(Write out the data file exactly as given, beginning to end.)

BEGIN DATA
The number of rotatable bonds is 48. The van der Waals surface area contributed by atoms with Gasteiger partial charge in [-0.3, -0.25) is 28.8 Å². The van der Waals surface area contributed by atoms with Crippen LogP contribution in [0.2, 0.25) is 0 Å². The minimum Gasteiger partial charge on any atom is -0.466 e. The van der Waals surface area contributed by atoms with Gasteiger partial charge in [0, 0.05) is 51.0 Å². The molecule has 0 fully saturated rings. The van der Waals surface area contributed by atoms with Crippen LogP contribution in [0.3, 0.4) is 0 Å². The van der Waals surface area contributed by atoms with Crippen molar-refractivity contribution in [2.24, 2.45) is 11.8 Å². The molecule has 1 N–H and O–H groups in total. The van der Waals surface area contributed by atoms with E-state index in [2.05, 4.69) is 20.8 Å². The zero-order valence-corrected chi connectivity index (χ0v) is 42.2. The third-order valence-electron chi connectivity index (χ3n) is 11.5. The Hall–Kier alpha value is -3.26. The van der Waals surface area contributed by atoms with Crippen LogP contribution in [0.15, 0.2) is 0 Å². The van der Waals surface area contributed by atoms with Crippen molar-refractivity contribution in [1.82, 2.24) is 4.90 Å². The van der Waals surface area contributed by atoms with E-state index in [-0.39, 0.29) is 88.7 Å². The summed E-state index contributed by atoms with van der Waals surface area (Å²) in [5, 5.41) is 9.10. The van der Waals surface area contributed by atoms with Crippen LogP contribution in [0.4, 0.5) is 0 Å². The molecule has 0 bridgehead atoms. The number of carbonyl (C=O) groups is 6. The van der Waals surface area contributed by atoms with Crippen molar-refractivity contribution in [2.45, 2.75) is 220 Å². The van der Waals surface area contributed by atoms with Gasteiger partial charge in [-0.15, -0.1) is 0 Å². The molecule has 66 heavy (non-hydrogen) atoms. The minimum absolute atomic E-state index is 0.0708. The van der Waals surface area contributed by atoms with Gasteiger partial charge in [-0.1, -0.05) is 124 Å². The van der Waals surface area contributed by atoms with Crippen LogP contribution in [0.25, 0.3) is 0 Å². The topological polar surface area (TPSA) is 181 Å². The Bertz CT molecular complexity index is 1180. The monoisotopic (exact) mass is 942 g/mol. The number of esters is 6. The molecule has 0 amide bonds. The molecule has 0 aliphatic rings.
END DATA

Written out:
The number of rotatable bonds is 48. The van der Waals surface area contributed by atoms with Gasteiger partial charge in [-0.3, -0.25) is 28.8 Å². The van der Waals surface area contributed by atoms with Crippen LogP contribution in [0.2, 0.25) is 0 Å². The minimum Gasteiger partial charge on any atom is -0.466 e. The van der Waals surface area contributed by atoms with Gasteiger partial charge in [0, 0.05) is 51.0 Å². The molecule has 0 fully saturated rings. The van der Waals surface area contributed by atoms with Crippen LogP contribution in [0.3, 0.4) is 0 Å². The van der Waals surface area contributed by atoms with Crippen molar-refractivity contribution in [2.24, 2.45) is 11.8 Å². The molecule has 1 N–H and O–H groups in total. The van der Waals surface area contributed by atoms with E-state index in [2.05, 4.69) is 20.8 Å². The zero-order valence-corrected chi connectivity index (χ0v) is 42.2. The third-order valence-electron chi connectivity index (χ3n) is 11.5. The Hall–Kier alpha value is -3.26. The van der Waals surface area contributed by atoms with Crippen LogP contribution in [0.15, 0.2) is 0 Å². The van der Waals surface area contributed by atoms with Crippen molar-refractivity contribution in [1.82, 2.24) is 4.90 Å². The van der Waals surface area contributed by atoms with E-state index in [-0.39, 0.29) is 88.7 Å². The summed E-state index contributed by atoms with van der Waals surface area (Å²) in [5, 5.41) is 9.10. The van der Waals surface area contributed by atoms with Crippen LogP contribution in [0.4, 0.5) is 0 Å². The molecule has 0 bridgehead atoms. The number of carbonyl (C=O) groups is 6. The van der Waals surface area contributed by atoms with Crippen molar-refractivity contribution in [2.45, 2.75) is 220 Å². The van der Waals surface area contributed by atoms with Gasteiger partial charge in [-0.15, -0.1) is 0 Å². The molecule has 66 heavy (non-hydrogen) atoms. The minimum absolute atomic E-state index is 0.0708. The van der Waals surface area contributed by atoms with Gasteiger partial charge in [-0.1, -0.05) is 124 Å². The van der Waals surface area contributed by atoms with Crippen LogP contribution in [0.25, 0.3) is 0 Å². The topological polar surface area (TPSA) is 181 Å². The Bertz CT molecular complexity index is 1180. The monoisotopic (exact) mass is 942 g/mol. The number of esters is 6. The molecule has 0 amide bonds. The molecule has 0 aliphatic rings.